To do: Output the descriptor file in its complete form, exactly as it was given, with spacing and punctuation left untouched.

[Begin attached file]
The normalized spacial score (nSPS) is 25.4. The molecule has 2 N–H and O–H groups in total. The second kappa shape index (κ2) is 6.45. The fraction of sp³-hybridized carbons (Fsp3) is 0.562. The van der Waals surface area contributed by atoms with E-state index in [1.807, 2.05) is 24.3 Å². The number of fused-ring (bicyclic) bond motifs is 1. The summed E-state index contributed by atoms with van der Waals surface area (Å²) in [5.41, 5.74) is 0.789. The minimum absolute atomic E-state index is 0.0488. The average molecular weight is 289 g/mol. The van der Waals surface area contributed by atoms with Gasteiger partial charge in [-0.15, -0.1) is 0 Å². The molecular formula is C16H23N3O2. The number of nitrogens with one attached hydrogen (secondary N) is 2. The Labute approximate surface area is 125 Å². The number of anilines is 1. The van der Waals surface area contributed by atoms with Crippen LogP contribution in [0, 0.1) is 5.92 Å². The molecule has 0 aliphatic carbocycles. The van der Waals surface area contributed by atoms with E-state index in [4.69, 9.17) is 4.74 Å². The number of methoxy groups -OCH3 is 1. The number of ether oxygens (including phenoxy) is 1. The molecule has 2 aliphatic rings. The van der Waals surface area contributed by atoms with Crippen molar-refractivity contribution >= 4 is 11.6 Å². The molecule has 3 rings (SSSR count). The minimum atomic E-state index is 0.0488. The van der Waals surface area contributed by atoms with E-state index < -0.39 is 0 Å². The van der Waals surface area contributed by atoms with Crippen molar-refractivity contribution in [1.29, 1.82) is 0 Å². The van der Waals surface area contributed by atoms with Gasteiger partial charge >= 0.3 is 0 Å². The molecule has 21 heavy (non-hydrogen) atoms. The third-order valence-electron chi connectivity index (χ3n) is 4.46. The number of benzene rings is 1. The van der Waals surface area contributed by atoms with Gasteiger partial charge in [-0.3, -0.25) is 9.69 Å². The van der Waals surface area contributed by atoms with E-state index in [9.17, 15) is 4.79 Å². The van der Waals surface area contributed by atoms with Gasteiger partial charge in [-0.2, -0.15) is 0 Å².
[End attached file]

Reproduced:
The normalized spacial score (nSPS) is 25.4. The molecule has 2 N–H and O–H groups in total. The second kappa shape index (κ2) is 6.45. The fraction of sp³-hybridized carbons (Fsp3) is 0.562. The van der Waals surface area contributed by atoms with E-state index in [1.807, 2.05) is 24.3 Å². The number of fused-ring (bicyclic) bond motifs is 1. The summed E-state index contributed by atoms with van der Waals surface area (Å²) in [5.41, 5.74) is 0.789. The minimum absolute atomic E-state index is 0.0488. The average molecular weight is 289 g/mol. The van der Waals surface area contributed by atoms with Gasteiger partial charge in [-0.15, -0.1) is 0 Å². The molecular formula is C16H23N3O2. The number of nitrogens with one attached hydrogen (secondary N) is 2. The Labute approximate surface area is 125 Å². The number of anilines is 1. The van der Waals surface area contributed by atoms with Crippen LogP contribution in [0, 0.1) is 5.92 Å². The molecule has 0 aliphatic carbocycles. The van der Waals surface area contributed by atoms with E-state index in [4.69, 9.17) is 4.74 Å². The number of methoxy groups -OCH3 is 1. The number of ether oxygens (including phenoxy) is 1. The molecule has 2 aliphatic rings. The van der Waals surface area contributed by atoms with Crippen molar-refractivity contribution >= 4 is 11.6 Å². The molecule has 3 rings (SSSR count). The minimum atomic E-state index is 0.0488. The van der Waals surface area contributed by atoms with E-state index < -0.39 is 0 Å². The van der Waals surface area contributed by atoms with Crippen molar-refractivity contribution in [1.29, 1.82) is 0 Å². The van der Waals surface area contributed by atoms with Gasteiger partial charge >= 0.3 is 0 Å². The molecule has 21 heavy (non-hydrogen) atoms. The third-order valence-electron chi connectivity index (χ3n) is 4.46. The number of benzene rings is 1. The van der Waals surface area contributed by atoms with Gasteiger partial charge in [-0.3, -0.25) is 9.69 Å². The van der Waals surface area contributed by atoms with E-state index in [9.17, 15) is 4.79 Å². The van der Waals surface area contributed by atoms with Gasteiger partial charge in [-0.2, -0.15) is 0 Å².